Size Exclusion Chromatography
Size exclusion chromatography was performed to isolate PKM2 in different aggregation states. Aliquots of 2 mL of 3 mg/mL purified PKM2 were loaded into a Superdex 200 pg 16/600 column (GE). Two milliliter sample was injected, and the column flow rate was maintained at 1 mL/min. Protein peaks were monitored using the UV absorbance at 280 nm. The retention volumes for the PKM2 peaks were identified by analytical ultracentrifuge. Afterwards, samples were collected for each peak for further PKM2 activity assays. Results are represented as mean and s.e.m. of at least three independent experiments.
For the metabolism measurement, U118MG cells were seed in 10 cm culture dishes to obtain 80–90% confluence. Then the culture was changed to a fresh growth medium containing DMAMCL for 48 h. The cells were harvested and quenched with extraction buffer (methanol:water = 1:1). Prior to GC-MS metabolomics analysis, the metabolites were extracted and derivated. Analysis of metabolites was performed on an Agilent 7890A/5975C GC-MS system (Agilent Technologies Inc., CA, USA). The derivatives were separated using an OPTIMA 5 MS Accent fused-silica capillary column (30 m × 0.25 m × 0.25 μm; MACHEREY-NAGEL, Düren, GER). The peak picking, alignment, deconvolution, and further processing of raw GC-MS data were referred to the previous published protocols (30). The data were normalized against total peak abundances before performing univariate and multivariate statistics. The data was imported to SIMCA software (version 14.1, Umertrics), where multivariate statistical analyses, such as principal component analysis (PCA), partial least-squares-discriminant analysis (PLS-DA), and orthogonal partial least-squares-discriminant analysis (OPLS-DA) were performed. All data were mean-centered and unit variance (UV)–scaled prior to multivariate statistical analysis. The quality of the models is described by the R2X or R2Y and Q2 values. Differential metabolites were determined by the combination of variable importance in the projection (VIP) value (>1) of the OPLS-DA model and the p-values (<0.05) from two-tailed student's t-tests on normalized peak intensities (31).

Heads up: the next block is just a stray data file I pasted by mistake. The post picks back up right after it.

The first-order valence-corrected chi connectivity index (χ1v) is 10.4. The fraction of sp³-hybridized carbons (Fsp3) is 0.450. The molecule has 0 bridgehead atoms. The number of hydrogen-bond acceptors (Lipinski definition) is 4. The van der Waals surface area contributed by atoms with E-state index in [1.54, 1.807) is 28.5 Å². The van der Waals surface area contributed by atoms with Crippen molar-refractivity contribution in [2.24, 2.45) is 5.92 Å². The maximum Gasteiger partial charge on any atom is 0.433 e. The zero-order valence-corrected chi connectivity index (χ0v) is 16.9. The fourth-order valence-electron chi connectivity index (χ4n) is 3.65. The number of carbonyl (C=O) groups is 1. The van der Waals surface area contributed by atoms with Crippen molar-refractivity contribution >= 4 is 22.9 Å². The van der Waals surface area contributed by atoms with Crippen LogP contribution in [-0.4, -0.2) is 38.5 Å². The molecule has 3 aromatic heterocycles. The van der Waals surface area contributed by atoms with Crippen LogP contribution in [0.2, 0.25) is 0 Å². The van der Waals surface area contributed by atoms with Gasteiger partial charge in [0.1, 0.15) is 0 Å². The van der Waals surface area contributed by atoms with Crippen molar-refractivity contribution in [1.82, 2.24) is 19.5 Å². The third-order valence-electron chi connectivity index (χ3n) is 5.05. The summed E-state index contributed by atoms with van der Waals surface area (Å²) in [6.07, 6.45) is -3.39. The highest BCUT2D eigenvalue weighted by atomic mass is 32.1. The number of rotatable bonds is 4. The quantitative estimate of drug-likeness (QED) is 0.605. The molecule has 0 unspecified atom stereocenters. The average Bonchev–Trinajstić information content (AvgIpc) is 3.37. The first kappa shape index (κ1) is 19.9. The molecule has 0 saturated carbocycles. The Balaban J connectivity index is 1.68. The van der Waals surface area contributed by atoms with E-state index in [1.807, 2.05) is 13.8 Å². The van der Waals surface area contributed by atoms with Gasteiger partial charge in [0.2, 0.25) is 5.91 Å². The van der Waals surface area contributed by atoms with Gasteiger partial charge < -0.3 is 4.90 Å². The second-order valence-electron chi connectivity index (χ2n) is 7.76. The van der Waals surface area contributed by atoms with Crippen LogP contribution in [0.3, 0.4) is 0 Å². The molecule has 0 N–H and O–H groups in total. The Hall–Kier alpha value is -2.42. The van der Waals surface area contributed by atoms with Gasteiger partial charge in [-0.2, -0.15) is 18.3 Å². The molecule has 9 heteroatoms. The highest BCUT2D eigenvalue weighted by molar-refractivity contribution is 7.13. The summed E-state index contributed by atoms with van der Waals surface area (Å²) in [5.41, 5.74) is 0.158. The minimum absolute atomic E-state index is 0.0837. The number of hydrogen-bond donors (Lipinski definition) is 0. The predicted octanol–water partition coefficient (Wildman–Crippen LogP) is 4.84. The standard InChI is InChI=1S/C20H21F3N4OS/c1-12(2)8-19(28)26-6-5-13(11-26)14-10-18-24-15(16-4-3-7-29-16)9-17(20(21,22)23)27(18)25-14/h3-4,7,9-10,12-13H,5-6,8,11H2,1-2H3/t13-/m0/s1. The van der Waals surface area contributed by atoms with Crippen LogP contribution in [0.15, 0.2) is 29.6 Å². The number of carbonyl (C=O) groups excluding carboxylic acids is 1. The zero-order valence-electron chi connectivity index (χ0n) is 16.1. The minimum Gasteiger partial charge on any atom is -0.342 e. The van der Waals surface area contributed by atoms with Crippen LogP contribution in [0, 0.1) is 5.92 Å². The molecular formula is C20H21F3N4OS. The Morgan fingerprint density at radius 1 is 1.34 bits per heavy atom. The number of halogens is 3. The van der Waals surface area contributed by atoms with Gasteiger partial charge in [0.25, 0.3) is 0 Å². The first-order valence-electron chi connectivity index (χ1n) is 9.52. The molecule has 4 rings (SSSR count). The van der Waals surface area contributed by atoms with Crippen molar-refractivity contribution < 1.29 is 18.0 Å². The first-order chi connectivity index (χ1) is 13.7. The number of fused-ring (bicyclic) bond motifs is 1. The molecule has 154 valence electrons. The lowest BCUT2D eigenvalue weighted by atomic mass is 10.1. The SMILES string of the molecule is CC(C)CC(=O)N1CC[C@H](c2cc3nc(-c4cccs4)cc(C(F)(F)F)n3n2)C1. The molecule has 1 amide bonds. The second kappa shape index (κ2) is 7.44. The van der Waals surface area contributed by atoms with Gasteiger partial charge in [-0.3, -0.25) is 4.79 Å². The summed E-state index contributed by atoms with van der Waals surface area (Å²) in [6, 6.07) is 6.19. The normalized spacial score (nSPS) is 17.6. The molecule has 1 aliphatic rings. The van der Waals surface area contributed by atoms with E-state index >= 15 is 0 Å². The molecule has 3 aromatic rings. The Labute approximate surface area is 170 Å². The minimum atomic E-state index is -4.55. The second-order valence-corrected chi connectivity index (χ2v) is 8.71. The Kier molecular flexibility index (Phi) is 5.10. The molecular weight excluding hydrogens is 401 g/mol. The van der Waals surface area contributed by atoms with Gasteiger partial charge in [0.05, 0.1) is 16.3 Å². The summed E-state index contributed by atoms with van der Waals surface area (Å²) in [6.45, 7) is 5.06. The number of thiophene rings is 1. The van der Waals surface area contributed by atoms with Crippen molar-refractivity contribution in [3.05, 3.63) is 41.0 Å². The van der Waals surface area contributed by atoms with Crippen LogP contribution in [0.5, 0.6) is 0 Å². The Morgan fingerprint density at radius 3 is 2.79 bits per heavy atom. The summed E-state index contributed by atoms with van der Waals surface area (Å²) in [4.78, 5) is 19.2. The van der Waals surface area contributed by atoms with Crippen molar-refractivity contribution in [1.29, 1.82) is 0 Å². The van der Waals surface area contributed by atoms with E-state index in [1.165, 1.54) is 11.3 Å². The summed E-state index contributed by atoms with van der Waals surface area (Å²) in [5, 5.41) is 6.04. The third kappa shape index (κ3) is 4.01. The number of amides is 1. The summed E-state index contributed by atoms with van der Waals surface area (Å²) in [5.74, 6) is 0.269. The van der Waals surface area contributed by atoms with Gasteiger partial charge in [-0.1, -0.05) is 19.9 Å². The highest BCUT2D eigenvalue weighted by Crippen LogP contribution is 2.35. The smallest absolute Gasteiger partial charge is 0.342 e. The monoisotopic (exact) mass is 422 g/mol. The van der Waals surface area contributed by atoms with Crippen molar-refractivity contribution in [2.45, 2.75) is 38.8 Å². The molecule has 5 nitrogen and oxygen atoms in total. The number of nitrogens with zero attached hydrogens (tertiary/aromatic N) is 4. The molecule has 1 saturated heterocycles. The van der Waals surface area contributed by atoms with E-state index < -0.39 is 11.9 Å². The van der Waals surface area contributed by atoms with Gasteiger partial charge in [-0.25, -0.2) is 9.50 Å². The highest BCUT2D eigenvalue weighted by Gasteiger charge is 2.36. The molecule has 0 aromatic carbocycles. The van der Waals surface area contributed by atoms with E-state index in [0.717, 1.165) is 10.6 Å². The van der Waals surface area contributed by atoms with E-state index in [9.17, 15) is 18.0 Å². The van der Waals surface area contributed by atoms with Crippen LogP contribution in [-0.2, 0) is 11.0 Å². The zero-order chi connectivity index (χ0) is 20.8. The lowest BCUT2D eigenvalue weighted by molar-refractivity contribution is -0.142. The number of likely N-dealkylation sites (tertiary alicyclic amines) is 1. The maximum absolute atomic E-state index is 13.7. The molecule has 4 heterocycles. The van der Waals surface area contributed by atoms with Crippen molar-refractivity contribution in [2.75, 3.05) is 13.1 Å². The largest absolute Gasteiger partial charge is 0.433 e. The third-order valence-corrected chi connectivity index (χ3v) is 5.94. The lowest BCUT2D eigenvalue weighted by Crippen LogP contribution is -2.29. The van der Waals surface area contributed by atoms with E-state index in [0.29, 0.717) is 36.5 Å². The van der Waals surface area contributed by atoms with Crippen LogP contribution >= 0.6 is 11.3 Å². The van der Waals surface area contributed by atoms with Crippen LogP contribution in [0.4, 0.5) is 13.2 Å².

Statistical analysis and graphical presentation were done using GraphPad Prism 5.0. All data are presented as mean ± s.e.m. Results are representative examples of three individual experiments. P-values were determined by a two-tailed Student's t-test.
DMAMCL Suppresses Proliferation and Colony Formation of Various Malignant Glioma Cells
To explore the mechanism of DMAMCL as an anti-cancer agent, we evaluated the growth curve of five glioma cell lines (U118MG, U251MG, U87MG, SF126, SHG44) with DMAMCL treatment. U118MG, U251MG, and U87MG are GBM cell lines, and SF126 and SHG44 are astrocytoma cell lines. The growth of five glioma cell lines was inhibited by DMAMCL treatment in a dose- and time-dependent pattern (Figures 1B–F). The IC50 values of DMAMCL against U118MG, U251MG, U87MG, SF126, SHG44 were 17.9, 22.1, 37.1, 25.2, 32.4 μM, respectively at 48 h. Among them, U118MG and U251MG cells were more sensitive and showed around 80 and 70% decreased viability rate with 20 μM DMAMCL for 3 days. Similarly, MCL exhibited the same inhibiting effect at a lower concentration, the IC50 values of MCL against U118MG, U251MG, SF126 were 4.2, 14.5, 11.1 μM (Supplementary Figure 1). Furthermore, we investigated the effect of DMAMCL on the oncogenicity of glioma cells by soft agar assay. The results showed that DMAMCL could strongly suppress colony formation in U118MG, U251MG, SF126, SHG44 cells with IC50 values at 1.4, 1.2, 1.4, 2.8 μM (Figures 1G,H). These results suggest that DMAMCL markedly inhibits the proliferation of glioma cells. Therefore, GBM cell lines (U118MG and U251MG) were selected for further experiments.